"Factors of public interest also have place in applying the doctrine. Administrative difficulties follow for courts when litigation is piled up in congested centers instead of being handled at its origin. Jury duty is a burden that ought not to be imposed upon the people of a community which has no relation to the litigation."
These cases, which present legal and factual issues of substantial complexity, have already delayed and would necessarily delay still further other litigants whose right to our judicial process is unquestioned.
An additional consideration supports dismissal of these actions. The Court must be concerned with and cannot disregard another aspect of the matter
- how it came about that these suits were commenced in a court of the United States in "a community which has no relation to the litigation." This Court's study of the voluminous papers and briefs submitted on these motions revealed that in April 1968, prior to the filing of these actions, letters had been sent by an out-of-state attorney
to the families of the disaster victims.
The letters were accompanied by a "CONTINGENT FEE AGREEMENT" to be signed by the addressee. The Court sought further information from the attorneys with respect to the matter, and what was submitted obscured rather than clarified the circumstances of the retention of the out-of-state attorney, who in turn retained local counsel. The Court then directed that all persons having knowledge of the facts appear at a hearing. While local counsel of record attended and participated in the hearing, the out-of-state attorney failed to appear, but sent a long, rambling document containing many self-serving statements. But it also contained sufficient to indicate blatant solicitation by him of retainers from the plaintiffs herein
which transcended ethical standards,
if not statutory prohibitions.
The courts would be derelict if they supinely stood by, aware that improper practices had flooded their dockets with litigation that truly belongs in another forum. The courts have "inherent power to protect [themselves] from a deluge of litigation by nonresidents, inspired by contingent retainers to avoid or overcome foreign laws and interpretation and application thereof by foreign courts * * *."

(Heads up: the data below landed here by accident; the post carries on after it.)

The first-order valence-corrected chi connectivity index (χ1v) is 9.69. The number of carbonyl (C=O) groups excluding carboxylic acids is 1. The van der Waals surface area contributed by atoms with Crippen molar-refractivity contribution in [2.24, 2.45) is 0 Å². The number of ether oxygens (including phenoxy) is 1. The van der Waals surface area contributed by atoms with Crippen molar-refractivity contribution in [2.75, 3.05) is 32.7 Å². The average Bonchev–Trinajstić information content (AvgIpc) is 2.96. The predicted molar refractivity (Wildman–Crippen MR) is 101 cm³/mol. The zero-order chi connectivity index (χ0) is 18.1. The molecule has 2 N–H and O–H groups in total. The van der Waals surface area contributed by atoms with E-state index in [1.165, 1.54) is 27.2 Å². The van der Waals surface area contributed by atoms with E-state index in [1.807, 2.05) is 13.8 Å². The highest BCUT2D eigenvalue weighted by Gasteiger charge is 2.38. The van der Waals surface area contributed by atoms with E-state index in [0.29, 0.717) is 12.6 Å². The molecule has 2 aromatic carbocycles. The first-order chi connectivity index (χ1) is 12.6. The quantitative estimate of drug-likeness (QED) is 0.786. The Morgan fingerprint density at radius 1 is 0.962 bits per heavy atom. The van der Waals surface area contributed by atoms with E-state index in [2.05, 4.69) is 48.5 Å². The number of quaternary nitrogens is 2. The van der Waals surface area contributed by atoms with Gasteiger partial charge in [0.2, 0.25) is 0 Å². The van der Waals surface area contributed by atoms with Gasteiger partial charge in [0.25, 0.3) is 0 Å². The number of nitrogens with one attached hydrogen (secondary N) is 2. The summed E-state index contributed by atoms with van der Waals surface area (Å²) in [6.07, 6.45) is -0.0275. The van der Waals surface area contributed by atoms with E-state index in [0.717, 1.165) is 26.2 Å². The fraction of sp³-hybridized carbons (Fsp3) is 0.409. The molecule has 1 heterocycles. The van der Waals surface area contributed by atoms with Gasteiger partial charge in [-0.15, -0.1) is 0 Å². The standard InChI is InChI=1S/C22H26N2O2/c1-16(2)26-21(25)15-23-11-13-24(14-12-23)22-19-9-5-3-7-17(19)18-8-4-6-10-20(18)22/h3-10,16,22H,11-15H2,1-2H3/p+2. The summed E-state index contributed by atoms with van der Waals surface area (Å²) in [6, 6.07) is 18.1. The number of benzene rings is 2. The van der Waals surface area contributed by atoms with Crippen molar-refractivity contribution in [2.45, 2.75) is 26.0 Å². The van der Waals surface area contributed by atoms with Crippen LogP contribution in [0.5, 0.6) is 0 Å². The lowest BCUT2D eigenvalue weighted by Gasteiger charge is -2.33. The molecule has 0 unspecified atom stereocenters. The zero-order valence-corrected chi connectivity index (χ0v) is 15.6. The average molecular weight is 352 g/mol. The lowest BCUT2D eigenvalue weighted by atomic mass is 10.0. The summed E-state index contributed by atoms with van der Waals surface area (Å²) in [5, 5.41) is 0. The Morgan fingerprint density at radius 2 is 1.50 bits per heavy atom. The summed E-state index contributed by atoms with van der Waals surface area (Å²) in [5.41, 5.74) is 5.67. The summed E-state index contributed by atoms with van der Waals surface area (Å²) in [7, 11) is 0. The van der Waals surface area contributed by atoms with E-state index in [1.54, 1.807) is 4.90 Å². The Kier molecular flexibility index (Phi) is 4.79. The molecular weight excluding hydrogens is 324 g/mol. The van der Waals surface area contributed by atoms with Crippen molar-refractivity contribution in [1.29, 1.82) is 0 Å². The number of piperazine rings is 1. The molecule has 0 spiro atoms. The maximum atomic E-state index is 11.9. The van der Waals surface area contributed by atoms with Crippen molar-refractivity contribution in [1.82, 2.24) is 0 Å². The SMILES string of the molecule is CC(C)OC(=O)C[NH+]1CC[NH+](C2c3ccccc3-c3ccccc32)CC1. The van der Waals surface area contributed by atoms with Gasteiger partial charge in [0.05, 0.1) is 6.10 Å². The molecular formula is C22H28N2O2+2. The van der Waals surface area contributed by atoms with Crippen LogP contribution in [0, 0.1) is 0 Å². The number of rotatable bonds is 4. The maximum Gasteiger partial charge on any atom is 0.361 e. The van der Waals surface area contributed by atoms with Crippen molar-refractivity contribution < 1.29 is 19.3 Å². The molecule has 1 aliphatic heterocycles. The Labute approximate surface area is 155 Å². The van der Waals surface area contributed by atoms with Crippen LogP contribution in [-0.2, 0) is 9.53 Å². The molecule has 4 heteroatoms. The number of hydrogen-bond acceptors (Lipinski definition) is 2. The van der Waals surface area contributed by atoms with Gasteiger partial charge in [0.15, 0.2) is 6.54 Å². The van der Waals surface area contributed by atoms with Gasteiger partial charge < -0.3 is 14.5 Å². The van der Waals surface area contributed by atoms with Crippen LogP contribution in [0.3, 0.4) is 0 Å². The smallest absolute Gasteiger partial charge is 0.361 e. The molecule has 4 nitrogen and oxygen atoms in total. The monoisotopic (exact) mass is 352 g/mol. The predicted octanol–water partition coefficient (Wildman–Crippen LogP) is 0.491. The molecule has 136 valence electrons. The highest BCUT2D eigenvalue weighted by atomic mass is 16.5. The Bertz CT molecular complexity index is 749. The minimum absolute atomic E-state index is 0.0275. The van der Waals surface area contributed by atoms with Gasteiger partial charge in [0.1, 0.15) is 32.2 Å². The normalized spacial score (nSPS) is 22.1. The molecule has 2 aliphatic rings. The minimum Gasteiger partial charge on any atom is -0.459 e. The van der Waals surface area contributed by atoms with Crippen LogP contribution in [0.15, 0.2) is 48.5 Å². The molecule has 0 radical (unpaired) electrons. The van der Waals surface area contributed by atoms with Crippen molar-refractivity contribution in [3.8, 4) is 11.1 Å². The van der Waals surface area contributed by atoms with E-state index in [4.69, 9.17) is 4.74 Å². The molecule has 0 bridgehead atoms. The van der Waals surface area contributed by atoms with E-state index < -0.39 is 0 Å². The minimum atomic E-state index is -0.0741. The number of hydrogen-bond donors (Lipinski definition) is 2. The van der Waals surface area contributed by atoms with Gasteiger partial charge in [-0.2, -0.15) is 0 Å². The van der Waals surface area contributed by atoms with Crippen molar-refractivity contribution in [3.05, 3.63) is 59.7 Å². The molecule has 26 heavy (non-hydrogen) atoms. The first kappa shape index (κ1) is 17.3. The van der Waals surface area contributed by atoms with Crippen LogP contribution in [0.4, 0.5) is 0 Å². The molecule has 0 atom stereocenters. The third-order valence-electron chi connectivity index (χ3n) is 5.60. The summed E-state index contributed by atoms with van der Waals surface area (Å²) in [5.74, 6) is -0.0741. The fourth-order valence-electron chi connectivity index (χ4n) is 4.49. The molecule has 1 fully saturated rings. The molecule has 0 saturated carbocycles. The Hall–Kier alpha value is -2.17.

Thus, the circumstances which led to the retention of plaintiffs' lawyers in this district and the consequent filing of the actions here give added reason for declining jurisdiction.
Finally, to decline jurisdiction in these actions deprives plaintiffs of no rights. Their claims can be litigated upon the merits in Italy, their own country, since a five-year statute of limitations applies.
Cosarma, a corporation of Italy, is subject to jurisdiction there if plaintiffs decide to sue. Additionally, the active alleged tortfeasors, Cosarma, IOEP, NIOC and BP Tanker, are engaged in litigation before the Tribunal of Rome, wherein each seeks to cast liability upon another for the LUISA disaster. Since plaintiffs' claims are based upon the tortious acts that are the subject of that litigation, under Italian law they may intervene and thus acquire jurisdiction over the non-Italian corporations. Plaintiffs are also in a position to assert their claims against Cosarma in an action commenced against them by the latter in the Tribunal of Venice for a declaratory judgment that it is not liable to them.
Moreover, whether plaintiffs file separate suits, intervene in the Tribunal of Rome litigation, or assert their claims in the declaratory judgment action, they will have the immense advantage of the testimony of all witnesses who reside either in Iran or Italy and of the massive documentary material which Cosarma, IOEP, NIOC and BP Tanker, as opposing forces, must necessarily offer to sustain their conflicting contentions as to who bears responsibility for the disaster. Plaintiffs would be in a position to present a far stronger evidential case to support their claims than if the trials were permitted here, where, in addition to complex choice of law issues, they would also have the heavy burden of difficult problems of proof. In Italy they would also have available the findings of fact made by the Genoa Board of Inquiry especially convened to inquire into the causes of the disaster, which, under Italian law, constitute prima facie evidence in all actions arising out of the disaster;
in fact, the Tribunal of Rome has already ordered they be made part of the pending proceedings before it. In sum, the conclusion is compelled that not only are plaintiffs deprived of no right by remitting them to their home forum, but that justice would be more readily achieved there.
In light of the disposition made herein, it is unnecessary to pass upon the defendants' further claim that these actions are barred under applicable statutes of limitations.